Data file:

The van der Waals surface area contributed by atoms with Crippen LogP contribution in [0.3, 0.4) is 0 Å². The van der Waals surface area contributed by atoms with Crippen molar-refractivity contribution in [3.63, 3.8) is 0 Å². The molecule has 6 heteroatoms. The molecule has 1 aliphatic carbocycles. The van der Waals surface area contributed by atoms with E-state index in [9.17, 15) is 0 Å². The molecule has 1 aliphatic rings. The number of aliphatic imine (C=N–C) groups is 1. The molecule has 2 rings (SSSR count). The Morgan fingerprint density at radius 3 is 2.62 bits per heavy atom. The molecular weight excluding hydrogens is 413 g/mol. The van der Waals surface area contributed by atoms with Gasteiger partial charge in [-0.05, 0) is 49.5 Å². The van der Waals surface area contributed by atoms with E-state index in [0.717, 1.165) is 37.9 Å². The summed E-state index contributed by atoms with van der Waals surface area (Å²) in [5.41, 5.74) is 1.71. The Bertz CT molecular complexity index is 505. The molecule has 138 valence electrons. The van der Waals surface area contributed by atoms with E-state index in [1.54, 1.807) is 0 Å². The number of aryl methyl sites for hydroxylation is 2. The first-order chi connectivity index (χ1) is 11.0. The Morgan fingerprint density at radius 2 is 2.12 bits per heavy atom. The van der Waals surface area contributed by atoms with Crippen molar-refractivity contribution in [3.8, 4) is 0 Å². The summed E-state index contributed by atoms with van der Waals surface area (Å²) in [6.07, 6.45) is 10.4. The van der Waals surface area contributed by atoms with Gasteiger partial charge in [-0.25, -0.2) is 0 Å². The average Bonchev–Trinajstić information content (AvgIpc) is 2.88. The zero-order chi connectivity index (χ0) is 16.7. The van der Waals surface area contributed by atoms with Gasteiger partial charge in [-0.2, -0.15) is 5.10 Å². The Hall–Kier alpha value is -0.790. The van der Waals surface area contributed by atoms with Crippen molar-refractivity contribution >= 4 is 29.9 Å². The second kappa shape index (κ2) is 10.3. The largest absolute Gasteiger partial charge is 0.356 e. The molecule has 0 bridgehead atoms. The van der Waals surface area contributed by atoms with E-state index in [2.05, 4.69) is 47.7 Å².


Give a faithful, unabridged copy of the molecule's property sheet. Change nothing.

The van der Waals surface area contributed by atoms with Crippen LogP contribution in [0.3, 0.4) is 0 Å². The van der Waals surface area contributed by atoms with Crippen molar-refractivity contribution in [3.63, 3.8) is 0 Å². The molecule has 6 heteroatoms. The molecule has 1 aliphatic carbocycles. The van der Waals surface area contributed by atoms with E-state index in [9.17, 15) is 0 Å². The molecule has 1 aliphatic rings. The number of aliphatic imine (C=N–C) groups is 1. The molecule has 2 rings (SSSR count). The Morgan fingerprint density at radius 3 is 2.62 bits per heavy atom. The molecular weight excluding hydrogens is 413 g/mol. The van der Waals surface area contributed by atoms with Gasteiger partial charge in [-0.05, 0) is 49.5 Å². The van der Waals surface area contributed by atoms with E-state index in [0.717, 1.165) is 37.9 Å². The summed E-state index contributed by atoms with van der Waals surface area (Å²) in [5.41, 5.74) is 1.71. The Bertz CT molecular complexity index is 505. The molecule has 138 valence electrons. The van der Waals surface area contributed by atoms with E-state index in [1.54, 1.807) is 0 Å². The number of aryl methyl sites for hydroxylation is 2. The first-order chi connectivity index (χ1) is 11.0. The Morgan fingerprint density at radius 2 is 2.12 bits per heavy atom. The van der Waals surface area contributed by atoms with Crippen molar-refractivity contribution in [3.8, 4) is 0 Å². The summed E-state index contributed by atoms with van der Waals surface area (Å²) in [6.07, 6.45) is 10.4. The van der Waals surface area contributed by atoms with Gasteiger partial charge in [-0.25, -0.2) is 0 Å². The average Bonchev–Trinajstić information content (AvgIpc) is 2.88. The zero-order chi connectivity index (χ0) is 16.7. The van der Waals surface area contributed by atoms with Gasteiger partial charge in [-0.2, -0.15) is 5.10 Å². The Hall–Kier alpha value is -0.790. The van der Waals surface area contributed by atoms with Crippen molar-refractivity contribution >= 4 is 29.9 Å². The second kappa shape index (κ2) is 10.3. The largest absolute Gasteiger partial charge is 0.356 e. The molecule has 0 bridgehead atoms. The van der Waals surface area contributed by atoms with E-state index in [2.05, 4.69) is 47.7 Å².